The possibility of reforming a university

February 2, 2020

If the person at the helm has the courage and intent to change things for the better, reforms are a possibility

When I bade farewell to Government College University, Lahore slightly larger than a year ago, I was convinced that public sector universities in Pakistan are beyond any possibility of reform or redemption. The pursuit of individual interests seemed rampant while I thought that in order to build any institutions, individual interests must be consigned to a back burner.

Cronyism held precedence over merit. A reign of terror pervaded every corner of the institutions. Administrative officers seemed to derive pleasure from humiliating academics. At GC University, Lahore, the ambience had become so inimical to academic activity that very few academics of international reputation were able to sustain themselves. Pervez Tahir, Anjum Saleemi, Anjum Naseem and Shuja ul Haq were either forced to leave or made to realise that they were not welcome there.

It was really disconcerting to see the way Prof Jamal Malik from the University of Erfurt, Germany was maltreated. It was proving difficult to get an appointment from the then vice chancellor to grant him an audience.

Almost the same can be said about the Punjab university; some of its departments are completely overtaken by xenophobia. Anybody equipped with a degree or training from a good foreign university is shooed away with insolence. The conclusions are applicable to a majority of public sector universities. Having mentioned most of the dark side of these (public sector) institutions, let’s turn to the ray of hope that has recently manifested in GC University, Lahore.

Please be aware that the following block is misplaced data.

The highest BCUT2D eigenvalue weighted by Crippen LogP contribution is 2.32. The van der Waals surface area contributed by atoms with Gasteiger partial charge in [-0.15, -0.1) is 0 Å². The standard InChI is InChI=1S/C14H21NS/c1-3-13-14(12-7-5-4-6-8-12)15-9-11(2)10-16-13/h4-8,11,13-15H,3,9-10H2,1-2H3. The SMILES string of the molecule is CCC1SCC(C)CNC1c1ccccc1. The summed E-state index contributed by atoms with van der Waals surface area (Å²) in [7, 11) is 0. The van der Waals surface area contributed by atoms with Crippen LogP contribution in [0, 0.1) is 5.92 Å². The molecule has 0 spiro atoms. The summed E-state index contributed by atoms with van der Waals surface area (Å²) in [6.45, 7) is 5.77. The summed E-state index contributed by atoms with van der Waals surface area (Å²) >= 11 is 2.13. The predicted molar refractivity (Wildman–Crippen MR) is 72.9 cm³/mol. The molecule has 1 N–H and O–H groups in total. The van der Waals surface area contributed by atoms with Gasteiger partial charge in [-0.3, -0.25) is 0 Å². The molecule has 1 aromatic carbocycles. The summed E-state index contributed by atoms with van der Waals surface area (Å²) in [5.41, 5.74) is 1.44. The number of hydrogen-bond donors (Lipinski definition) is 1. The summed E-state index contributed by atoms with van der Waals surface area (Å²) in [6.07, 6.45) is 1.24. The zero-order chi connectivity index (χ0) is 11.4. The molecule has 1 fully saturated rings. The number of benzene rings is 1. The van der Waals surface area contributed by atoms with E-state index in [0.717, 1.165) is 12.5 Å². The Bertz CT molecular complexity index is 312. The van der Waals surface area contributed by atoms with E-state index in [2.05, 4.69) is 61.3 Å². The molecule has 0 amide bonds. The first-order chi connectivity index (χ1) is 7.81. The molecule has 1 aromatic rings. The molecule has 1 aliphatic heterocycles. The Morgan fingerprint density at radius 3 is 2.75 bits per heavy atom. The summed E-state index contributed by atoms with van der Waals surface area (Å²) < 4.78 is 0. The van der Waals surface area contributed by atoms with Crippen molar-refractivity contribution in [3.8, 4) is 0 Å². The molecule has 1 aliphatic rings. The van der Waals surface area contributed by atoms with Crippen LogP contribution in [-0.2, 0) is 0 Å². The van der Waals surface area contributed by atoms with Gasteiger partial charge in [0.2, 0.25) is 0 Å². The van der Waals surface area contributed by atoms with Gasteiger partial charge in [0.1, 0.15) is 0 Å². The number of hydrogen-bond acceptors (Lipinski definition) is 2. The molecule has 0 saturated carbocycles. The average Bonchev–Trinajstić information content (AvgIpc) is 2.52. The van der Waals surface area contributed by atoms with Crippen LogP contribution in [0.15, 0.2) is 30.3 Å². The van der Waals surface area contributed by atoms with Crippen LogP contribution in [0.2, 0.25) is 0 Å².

Recent developments have revived hope and optimism. The endeavour to establish the primacy of academics epitomizes a paradigm shift, which is quite promising, about which I will say a bit more later in this write-up. It is hoped that the administrative positions will be filled through a selection board. Until now, only academics had faced selection boards whereas positions of registrar, controller of examinations and treasurer were doled out to the cronies of the one in the saddle.

In order to ensure transparency and to attract quality human resource, such appointments ought to be made through a selection board. Having said that, the shuffle during the week gone by augurs well. The registrar, Dr Shaukat Ali, is well-meaning, polite and not averse to academics. He holds a PhD in education, which has cultivated in him the necessary insight that will benefit the institution. One hopes that he will constitute his team with extra care so that efficiency can be ensured.

GC University’s set up is admin-heavy for this day and age. That component should be smaller in terms of numerical strength but proactive and efficient in terms of performance. The boys and girls, with the requisite gift of the gab, equipped with IT skills and well conversant with the modern means of public administration must be recruited to make it look like an institution of the current century.